I sat on the dock today, the waves lapping, and relief washed over me.
I was nearly giddy with it, reminded almost of the time I was eleven and found out that another girl I knew also had her period. I wasn't the only one out there, I was like someone else. At that time I knew, of course, that there were other girls of eleven who had their periods. I knew I wasn't the only one, that I wasn't really the only girl going into seventh grade with her period already. But I felt like I was, and I was so afraid of wearing white pants and what to do with my tampon so that nobody would see it in my pocket on the way to the bathroom and what I would do if I got it in the middle of the day and didn't have anything with me. To share those worries with a friend, to know that she shared those same fears, it washed me clean with relief.
And this was completely different, but the same deep breath fell over me, the same feeling of oneness.
So seven years ago, I came to this magical place where I summer, alone without my baby. I say alone, even though Greg, and my parents, and my sisters were here with me, because I could not have possibly felt more alone. I have written about this homecoming before, and it literally almost killed me. Distant from the numbness I had felt upon arriving home from the hospital without Charlotte, here I was arriving at the family homestead without the baby I had conceived here the summer before. It was probably the one thing I had truly imagined myself doing with my new baby for my entire life, even before I knew who I would marry or when I would have children. It was always one of my truths: when I have children, I will bring them to the cottage. I arrived alone.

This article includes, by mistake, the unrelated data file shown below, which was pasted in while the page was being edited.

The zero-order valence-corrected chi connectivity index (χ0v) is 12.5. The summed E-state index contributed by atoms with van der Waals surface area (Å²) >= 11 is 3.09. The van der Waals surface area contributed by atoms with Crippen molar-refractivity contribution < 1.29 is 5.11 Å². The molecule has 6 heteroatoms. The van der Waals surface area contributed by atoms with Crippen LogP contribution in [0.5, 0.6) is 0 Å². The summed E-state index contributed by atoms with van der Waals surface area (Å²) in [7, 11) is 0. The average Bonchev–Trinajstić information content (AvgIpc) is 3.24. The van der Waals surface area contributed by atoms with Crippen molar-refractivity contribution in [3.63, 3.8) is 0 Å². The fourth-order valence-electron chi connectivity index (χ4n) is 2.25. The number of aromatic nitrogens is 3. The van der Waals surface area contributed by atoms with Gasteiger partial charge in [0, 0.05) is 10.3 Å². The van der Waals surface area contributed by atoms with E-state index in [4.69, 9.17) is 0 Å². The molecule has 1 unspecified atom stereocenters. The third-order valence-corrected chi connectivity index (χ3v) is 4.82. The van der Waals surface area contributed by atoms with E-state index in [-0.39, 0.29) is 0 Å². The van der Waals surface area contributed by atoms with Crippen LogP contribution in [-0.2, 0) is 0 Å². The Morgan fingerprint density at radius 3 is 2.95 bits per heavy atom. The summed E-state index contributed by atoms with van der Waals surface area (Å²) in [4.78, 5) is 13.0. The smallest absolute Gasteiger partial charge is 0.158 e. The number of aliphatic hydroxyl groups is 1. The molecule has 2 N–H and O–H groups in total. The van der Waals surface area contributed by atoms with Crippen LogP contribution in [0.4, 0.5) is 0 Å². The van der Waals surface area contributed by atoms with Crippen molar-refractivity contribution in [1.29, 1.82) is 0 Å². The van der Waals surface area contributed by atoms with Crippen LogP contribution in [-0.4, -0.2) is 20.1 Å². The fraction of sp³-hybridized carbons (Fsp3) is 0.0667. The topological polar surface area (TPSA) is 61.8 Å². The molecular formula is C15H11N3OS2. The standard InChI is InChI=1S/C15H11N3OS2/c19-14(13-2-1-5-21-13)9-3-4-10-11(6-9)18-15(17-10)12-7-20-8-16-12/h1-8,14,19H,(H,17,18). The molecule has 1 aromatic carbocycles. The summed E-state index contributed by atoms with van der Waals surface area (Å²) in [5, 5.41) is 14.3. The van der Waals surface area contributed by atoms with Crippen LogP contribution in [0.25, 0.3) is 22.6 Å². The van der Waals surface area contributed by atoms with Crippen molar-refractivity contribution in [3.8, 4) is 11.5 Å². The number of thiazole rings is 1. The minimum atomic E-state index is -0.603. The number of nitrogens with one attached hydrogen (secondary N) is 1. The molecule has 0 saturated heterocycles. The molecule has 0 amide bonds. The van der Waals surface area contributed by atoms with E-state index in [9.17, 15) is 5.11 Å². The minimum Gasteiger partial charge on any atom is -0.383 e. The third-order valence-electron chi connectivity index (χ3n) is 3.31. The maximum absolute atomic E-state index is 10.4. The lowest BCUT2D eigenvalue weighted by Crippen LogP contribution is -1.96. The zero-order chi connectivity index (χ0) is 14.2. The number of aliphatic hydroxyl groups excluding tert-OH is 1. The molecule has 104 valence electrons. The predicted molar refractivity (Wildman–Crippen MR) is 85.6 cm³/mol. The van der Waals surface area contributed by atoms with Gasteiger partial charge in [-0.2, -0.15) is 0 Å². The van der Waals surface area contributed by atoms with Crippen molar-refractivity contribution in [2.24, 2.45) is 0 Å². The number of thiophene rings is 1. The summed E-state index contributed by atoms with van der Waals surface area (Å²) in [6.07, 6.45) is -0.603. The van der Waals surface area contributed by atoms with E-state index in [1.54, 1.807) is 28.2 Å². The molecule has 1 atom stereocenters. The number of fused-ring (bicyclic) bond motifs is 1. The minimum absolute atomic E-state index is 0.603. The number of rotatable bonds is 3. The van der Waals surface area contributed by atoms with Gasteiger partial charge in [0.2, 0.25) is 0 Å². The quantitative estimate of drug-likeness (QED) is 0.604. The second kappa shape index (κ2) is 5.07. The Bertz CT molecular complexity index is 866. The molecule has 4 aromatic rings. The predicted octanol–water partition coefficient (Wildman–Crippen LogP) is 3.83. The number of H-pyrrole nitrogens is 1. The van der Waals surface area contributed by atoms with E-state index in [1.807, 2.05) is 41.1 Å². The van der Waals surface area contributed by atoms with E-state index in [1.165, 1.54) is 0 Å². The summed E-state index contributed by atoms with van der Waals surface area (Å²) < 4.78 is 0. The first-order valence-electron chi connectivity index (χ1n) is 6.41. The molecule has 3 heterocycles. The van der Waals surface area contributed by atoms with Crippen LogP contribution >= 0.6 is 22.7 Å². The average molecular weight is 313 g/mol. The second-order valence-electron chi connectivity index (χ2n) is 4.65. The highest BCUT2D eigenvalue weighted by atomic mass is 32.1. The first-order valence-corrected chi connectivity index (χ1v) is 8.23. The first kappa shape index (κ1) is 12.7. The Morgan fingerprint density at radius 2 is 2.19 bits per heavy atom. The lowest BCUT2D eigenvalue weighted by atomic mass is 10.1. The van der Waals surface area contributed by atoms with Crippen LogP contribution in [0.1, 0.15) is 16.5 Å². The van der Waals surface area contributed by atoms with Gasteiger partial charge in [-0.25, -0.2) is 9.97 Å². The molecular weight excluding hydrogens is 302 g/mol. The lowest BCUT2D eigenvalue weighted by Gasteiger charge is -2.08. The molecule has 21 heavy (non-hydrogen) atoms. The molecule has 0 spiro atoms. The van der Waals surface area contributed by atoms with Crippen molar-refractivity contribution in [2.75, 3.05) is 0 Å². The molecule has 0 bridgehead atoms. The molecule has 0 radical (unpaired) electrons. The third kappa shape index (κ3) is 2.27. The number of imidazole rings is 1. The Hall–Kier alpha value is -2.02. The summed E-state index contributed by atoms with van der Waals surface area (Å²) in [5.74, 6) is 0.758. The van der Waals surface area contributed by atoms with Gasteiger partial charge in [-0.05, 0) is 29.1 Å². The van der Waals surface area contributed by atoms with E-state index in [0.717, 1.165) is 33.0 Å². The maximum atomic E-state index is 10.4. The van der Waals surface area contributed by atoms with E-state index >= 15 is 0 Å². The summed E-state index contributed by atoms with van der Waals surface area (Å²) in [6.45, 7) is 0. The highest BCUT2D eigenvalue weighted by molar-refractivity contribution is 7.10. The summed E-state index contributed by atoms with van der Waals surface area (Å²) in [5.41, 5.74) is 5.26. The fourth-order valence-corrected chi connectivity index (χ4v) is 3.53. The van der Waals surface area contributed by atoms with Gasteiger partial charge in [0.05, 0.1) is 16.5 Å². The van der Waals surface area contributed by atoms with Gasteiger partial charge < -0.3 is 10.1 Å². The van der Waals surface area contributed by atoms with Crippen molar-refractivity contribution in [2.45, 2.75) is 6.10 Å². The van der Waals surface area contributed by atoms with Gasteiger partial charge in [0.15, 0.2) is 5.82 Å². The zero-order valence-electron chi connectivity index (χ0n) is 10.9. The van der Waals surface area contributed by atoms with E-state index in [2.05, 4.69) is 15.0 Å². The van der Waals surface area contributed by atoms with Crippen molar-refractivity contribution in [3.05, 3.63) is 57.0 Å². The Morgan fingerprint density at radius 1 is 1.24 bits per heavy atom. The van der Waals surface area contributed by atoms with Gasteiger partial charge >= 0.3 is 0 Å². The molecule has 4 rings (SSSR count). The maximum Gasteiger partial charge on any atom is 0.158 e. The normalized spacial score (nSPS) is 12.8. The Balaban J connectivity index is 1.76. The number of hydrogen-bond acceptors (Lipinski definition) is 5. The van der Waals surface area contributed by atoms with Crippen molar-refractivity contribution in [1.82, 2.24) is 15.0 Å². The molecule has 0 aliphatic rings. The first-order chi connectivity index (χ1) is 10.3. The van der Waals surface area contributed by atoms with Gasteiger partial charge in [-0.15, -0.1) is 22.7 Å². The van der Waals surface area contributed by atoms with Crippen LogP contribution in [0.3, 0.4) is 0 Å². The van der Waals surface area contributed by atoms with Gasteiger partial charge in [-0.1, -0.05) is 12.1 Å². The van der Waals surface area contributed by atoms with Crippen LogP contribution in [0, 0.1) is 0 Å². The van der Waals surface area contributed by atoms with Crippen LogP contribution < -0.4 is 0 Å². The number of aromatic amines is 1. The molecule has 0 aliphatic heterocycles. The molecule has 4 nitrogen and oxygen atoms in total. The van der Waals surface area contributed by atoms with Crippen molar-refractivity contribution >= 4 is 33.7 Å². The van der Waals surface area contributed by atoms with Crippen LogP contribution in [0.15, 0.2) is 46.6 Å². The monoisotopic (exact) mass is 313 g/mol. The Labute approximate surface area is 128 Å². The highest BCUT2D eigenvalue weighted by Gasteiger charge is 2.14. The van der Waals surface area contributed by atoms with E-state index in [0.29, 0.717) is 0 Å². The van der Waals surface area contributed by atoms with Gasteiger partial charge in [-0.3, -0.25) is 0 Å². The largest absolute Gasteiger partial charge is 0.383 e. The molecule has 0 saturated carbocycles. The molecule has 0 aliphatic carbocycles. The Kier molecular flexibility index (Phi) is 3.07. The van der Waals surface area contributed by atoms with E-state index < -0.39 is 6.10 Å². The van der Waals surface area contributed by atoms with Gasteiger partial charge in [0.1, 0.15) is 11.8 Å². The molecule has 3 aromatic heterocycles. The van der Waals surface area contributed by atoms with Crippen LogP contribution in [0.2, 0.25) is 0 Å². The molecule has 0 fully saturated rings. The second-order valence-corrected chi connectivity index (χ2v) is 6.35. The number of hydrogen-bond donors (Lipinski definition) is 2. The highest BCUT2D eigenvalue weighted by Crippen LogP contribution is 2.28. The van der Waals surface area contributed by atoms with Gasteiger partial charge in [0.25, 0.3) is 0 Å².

The beloved family members who have held me, cradled, in this nest of a community since my first visit at age 3 weeks all told me they were sorry. They did hug me and stroke my upper arm and bring me vases of flowers. Some, the mothers especially, came to the service we held out in front of the cottage on my 27th birthday, beneath the tall pine trees where we had been married two summers earlier. But after all those initial formalities had taken place, I was most certainly expected to lift my chin and get on with it. Life carried on for everyone else, and so it seemed it should for me, as well. I had hoped for more. I had hoped that more people would sit quietly with me, and ask about Charlotte. I had wished for more intimate moments with those who had watched me grow from baby to little girl to woman, who would reach out to me as mothers, cry a little at my tragedy, and let me sit with my sadness. This did not happen. I tried not to show my disappointment, but it was very real at the time.